There was a certain festivity about the arrival of the Avatar. That's what it was, after the quiet announcement the family made to the chief: an arrival, a second birth, a washing up on shore. They informed the White Lotus quickly. By the time a delegation arrived, Korra could earthbend. The house filled up with dirt and strangers.
Their house had become, for the space of a day, a public place: the chief and the White Lotus and Katara, who Tonraq knew as a Republic City politician and a master waterbender, all taking off their boots in his living room after the initial flurry of Korra's miraculous, potbellied reveal. He considered himself lucky that Korra had known herself as soon as she could firebend.
She knew what the Avatar was, and that she had become it was no more extraordinary to her than the fact that food got closer to her when she picked it up. It was her parents who had been stunned. Tradition said that the next Avatar would be born into the Water Tribe, but to pick one family out of many -
Tonraq had thought that his efforts to keep the spirit world as far from himself as it apparently wanted him to stay from it had backfired like a Satomobile.
The White Lotus - Tonraq did not know where they normally lived or how far they had come - began discussing her training immediately. The Avatar must, they said, know how to be the Avatar, and while Korra seemed to be understanding it well enough already, Tonraq agreed.
Senna did too, but the version of Korra's future that had immediately come to her mind was different from Tonraq's. She was afraid that her child would travel the world at the age of twelve in strange company. By the time the White Lotus and other important, unexpected guests had left she had steeled herself against this inevitable fear, though, replacing it with pride and a slight protective bafflement, just as Tonraq's own fears were surfacing through his layers of assurance.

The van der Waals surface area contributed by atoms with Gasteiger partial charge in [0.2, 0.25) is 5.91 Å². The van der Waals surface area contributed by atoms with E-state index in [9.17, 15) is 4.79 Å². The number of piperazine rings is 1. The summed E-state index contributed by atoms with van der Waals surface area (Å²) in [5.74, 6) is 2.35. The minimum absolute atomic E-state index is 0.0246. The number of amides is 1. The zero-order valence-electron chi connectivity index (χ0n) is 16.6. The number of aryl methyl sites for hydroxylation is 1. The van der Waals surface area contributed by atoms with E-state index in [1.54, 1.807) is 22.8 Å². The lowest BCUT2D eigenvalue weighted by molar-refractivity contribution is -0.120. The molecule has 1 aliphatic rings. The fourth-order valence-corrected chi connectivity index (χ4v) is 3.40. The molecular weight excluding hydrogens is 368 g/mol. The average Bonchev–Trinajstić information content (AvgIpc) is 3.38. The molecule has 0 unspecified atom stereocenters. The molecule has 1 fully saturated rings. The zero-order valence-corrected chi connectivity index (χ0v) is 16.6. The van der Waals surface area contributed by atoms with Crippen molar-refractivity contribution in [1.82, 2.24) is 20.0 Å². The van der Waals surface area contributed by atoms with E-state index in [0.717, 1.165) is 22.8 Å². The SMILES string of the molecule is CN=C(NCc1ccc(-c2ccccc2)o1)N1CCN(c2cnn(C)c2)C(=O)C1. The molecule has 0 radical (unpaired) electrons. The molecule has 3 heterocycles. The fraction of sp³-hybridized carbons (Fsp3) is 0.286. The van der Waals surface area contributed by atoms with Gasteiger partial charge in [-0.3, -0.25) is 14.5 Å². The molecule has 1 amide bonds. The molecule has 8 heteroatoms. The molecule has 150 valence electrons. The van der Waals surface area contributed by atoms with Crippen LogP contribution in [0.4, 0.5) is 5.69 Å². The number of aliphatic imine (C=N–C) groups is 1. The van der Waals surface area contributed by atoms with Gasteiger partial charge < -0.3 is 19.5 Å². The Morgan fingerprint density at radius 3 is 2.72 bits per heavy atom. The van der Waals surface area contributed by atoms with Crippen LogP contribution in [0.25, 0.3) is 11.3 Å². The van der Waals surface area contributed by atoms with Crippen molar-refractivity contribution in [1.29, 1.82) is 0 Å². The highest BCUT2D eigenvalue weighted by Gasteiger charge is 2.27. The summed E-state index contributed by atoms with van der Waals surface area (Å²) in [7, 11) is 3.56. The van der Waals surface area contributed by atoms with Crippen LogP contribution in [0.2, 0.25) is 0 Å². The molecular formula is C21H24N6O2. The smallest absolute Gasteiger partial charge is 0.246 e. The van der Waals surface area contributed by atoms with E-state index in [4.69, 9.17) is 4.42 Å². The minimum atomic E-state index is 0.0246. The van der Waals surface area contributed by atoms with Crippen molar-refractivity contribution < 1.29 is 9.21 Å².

Why had the spirits chosen him as the Avatar's father?
He had managed to nearly forget about the corner of the spirit world he had charged into at the North Pole - but the spirits had clearly remembered him.
Senna's concern was different: she believed that their daughter would be taken away. When they discussed it, for a time they were having two different conversations. Tonraq tried not to ask the questions that were, at this rush of a moment, about him. Being the father of the Avatar was a great honor.
But Tonraq did not have honor left in him - none that the spirits would recognize.
Tonraq asked Senna, over spicy, bitter tea in their hall after everyone left, whether he deserved this.
Korra was sleeping on her fur pallet.
Senna took swigs of her tea and glanced to the side of the room as if White Lotus men would be lurking there, ready to take Korra away. She tried to build up support for an argument in which she did not entirely believe. "All the other Avatars traveled. At least, Aang did."
"I don't think she should," Tonraq said.
"I just...we don't know what will happen."
"The other Avatars did."
"The other Avatars were not my daughter," he said, and realized that it was bluster. "It feels like there's an eye watching her. There's never been a..." He looked down, wrinkled his nose against the steam from the tea as if it was foul. "A cursed Avatar."
"She's not cursed! You're not cursed. And it doesn't carry that way."
She could have been a chieftain's daughter, Tonraq thought, but that didn't matter enough for him to speak it.
"What if the spirits have some grudge against her?" Tonraq said.
"They certainly don't."
Because that was the source of all his initial confusion he did not know what to say. Instead he shook his head, in and out of the thinning column of steam.
Senna found neither his banishment nor the Avatar overly exotic, and he loved her for that.
The spirits, he thought, saw bloodstained ground and withered trees and chose my daughter.
This confused him, both when he saw Korra wake up the next morning and when he thought about the first time she had firebent, or the faces of the White Lotus. Korra toddled across the floor like any child, not bending anything, and he gave her food to eat. What spirits watched over the meat, resided in the soup? What skeletal hands were still applauding him in the dark?
Tonraq recognized something, in the archetypal image of the Avatar blasting air and water from her fists and earth from her feet and water from her mouth, which he had never expected to see in his home. He just wasn't sure what it was.